William D. Jackson's Original 12-Foot Ace

The Plans

      The Boat Builder's Handbook was published periodically by Science and Mechanics in the 1950s and 1960s.  It offered plans for all types of boats including the "Ace" in 1956.  This 12-foot design was created by William D. Jackson, a legendary naval architect and boating editor of Science and Mechanics who was famous for his many, many plans for the average boat builder.  Click to read an article about Jackson from a 1988 issue of the Small Boat Journal.

      The Sandes started with this 12-footer and at least one of theirs still exists.  They finally improved on the design by stretching the plans for their Sande Ace to 13' 2".  The beam width stayed essentially the same.  They apparently also played with a 14-foot design although these are not as well documented.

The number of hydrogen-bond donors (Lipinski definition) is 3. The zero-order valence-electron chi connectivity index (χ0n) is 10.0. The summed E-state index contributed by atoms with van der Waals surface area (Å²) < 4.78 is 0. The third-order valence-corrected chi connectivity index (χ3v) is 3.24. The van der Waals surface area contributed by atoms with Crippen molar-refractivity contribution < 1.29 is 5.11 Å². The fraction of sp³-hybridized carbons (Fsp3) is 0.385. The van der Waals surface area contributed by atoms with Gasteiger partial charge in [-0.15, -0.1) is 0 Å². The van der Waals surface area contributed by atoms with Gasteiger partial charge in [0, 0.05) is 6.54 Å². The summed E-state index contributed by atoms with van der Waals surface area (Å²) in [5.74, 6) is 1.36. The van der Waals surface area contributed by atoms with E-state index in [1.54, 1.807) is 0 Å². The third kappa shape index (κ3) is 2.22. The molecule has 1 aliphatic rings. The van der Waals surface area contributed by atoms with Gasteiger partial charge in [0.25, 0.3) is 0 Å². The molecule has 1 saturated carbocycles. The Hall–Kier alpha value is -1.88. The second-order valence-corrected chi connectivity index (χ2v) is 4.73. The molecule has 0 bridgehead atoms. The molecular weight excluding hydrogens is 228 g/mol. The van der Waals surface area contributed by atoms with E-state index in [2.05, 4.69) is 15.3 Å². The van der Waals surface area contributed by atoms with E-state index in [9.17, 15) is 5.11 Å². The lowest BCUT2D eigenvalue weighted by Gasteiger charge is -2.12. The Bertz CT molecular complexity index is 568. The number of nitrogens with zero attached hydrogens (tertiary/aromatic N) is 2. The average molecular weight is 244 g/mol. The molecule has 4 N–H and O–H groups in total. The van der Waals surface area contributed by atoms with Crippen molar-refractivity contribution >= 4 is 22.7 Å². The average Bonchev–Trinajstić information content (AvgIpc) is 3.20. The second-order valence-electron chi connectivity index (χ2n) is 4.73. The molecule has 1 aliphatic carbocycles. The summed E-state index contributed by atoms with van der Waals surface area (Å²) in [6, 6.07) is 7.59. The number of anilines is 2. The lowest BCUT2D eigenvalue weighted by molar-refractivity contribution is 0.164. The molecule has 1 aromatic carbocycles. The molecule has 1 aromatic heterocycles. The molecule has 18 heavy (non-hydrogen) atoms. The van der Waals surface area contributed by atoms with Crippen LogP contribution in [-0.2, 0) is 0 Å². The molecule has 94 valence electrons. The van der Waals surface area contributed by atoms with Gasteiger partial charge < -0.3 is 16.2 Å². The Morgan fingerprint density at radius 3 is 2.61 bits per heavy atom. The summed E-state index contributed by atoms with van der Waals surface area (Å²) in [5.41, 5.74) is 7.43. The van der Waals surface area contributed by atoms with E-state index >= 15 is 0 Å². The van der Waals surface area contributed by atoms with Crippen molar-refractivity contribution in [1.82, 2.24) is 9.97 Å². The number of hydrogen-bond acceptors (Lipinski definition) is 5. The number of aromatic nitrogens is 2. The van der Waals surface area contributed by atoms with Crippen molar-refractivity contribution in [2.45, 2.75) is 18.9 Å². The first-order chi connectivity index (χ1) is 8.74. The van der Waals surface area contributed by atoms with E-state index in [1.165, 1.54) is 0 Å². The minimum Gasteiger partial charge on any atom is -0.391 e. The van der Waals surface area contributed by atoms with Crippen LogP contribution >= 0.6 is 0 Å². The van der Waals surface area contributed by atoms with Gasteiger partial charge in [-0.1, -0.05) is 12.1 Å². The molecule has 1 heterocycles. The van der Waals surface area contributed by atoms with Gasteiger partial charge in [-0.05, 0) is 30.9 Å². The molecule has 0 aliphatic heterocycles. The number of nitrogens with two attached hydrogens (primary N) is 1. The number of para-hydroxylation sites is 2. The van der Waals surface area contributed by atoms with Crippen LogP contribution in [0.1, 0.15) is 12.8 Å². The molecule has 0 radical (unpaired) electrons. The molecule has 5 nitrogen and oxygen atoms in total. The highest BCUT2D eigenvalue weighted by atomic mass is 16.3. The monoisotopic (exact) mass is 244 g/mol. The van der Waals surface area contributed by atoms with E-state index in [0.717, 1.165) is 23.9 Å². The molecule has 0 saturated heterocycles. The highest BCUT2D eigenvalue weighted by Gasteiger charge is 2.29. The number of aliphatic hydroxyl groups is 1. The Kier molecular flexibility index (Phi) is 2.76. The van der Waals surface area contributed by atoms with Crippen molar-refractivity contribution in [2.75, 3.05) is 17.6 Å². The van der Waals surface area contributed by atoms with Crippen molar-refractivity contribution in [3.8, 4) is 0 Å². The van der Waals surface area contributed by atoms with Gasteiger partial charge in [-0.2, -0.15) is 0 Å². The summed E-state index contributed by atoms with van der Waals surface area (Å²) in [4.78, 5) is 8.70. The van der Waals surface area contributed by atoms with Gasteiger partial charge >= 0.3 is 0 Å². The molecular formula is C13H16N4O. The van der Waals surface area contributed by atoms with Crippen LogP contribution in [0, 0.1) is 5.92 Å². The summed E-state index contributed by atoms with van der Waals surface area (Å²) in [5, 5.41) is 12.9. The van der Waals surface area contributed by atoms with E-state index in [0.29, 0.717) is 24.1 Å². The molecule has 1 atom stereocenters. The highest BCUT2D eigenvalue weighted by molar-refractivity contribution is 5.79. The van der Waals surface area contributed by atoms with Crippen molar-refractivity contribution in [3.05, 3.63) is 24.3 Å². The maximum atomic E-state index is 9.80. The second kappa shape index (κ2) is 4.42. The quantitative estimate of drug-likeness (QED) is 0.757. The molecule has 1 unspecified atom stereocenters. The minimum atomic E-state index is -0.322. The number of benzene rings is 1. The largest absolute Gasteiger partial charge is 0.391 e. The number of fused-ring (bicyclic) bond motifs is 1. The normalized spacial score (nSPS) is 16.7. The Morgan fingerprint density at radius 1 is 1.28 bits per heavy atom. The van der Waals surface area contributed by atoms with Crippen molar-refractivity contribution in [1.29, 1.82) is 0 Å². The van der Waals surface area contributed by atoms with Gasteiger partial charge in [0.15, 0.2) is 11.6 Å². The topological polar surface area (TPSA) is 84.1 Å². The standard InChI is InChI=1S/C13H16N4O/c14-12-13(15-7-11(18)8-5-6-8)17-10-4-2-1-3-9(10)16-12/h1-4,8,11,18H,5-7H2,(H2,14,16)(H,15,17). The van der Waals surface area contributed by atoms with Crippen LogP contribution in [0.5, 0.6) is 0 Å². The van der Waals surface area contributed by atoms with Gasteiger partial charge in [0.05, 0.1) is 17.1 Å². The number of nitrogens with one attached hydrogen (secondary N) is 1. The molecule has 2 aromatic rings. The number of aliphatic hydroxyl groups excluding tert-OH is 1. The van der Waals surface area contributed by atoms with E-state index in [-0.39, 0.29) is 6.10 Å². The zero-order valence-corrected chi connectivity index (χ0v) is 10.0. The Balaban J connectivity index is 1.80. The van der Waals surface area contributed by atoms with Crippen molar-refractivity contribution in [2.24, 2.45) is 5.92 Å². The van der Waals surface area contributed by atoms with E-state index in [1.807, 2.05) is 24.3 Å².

Click the cover to find Jackson's original Ace plans.
1956 Boat Builder's Handbook

      The original Ace, shown on the cover, was a "speedy two-cockpit outboard runabout for towing water skiers and general family boating."

      -  12' 4" long
      -  5' 9" beam width
      -  32 MPH with a 16 HP Evinrude
      -  50 MPH with a 40 HP Mercury with a quickie lower unit

      Its beveled chines - a William Jackson signature - allowed "safe turns at high speed." The subassembly construction also lent itself to "mass production by the assembly line method."

Original Ace

The Old Professor of Bilge Water Academy

      As the story goes, the plans for the original 12-foot Ace were hand drawn by William D. Jackson and draftsmen put them in publishable form for the Boat Builder's Handbook.  Every once in a while, though, Jackson inserted a more personal note.  When he wanted to strongly emphasize a construction point, he would use the moniker "the old professor of Bilge Water Academy."  He used this title in the Craft Print No. 233 Ace plans when he described how important it was to have a flat hull to prevent porpoising which he called "galloping."

Nine Aces from the Original Plans

Click here or on the photo to see beautiful modern-day examples of the 12-foot Ace!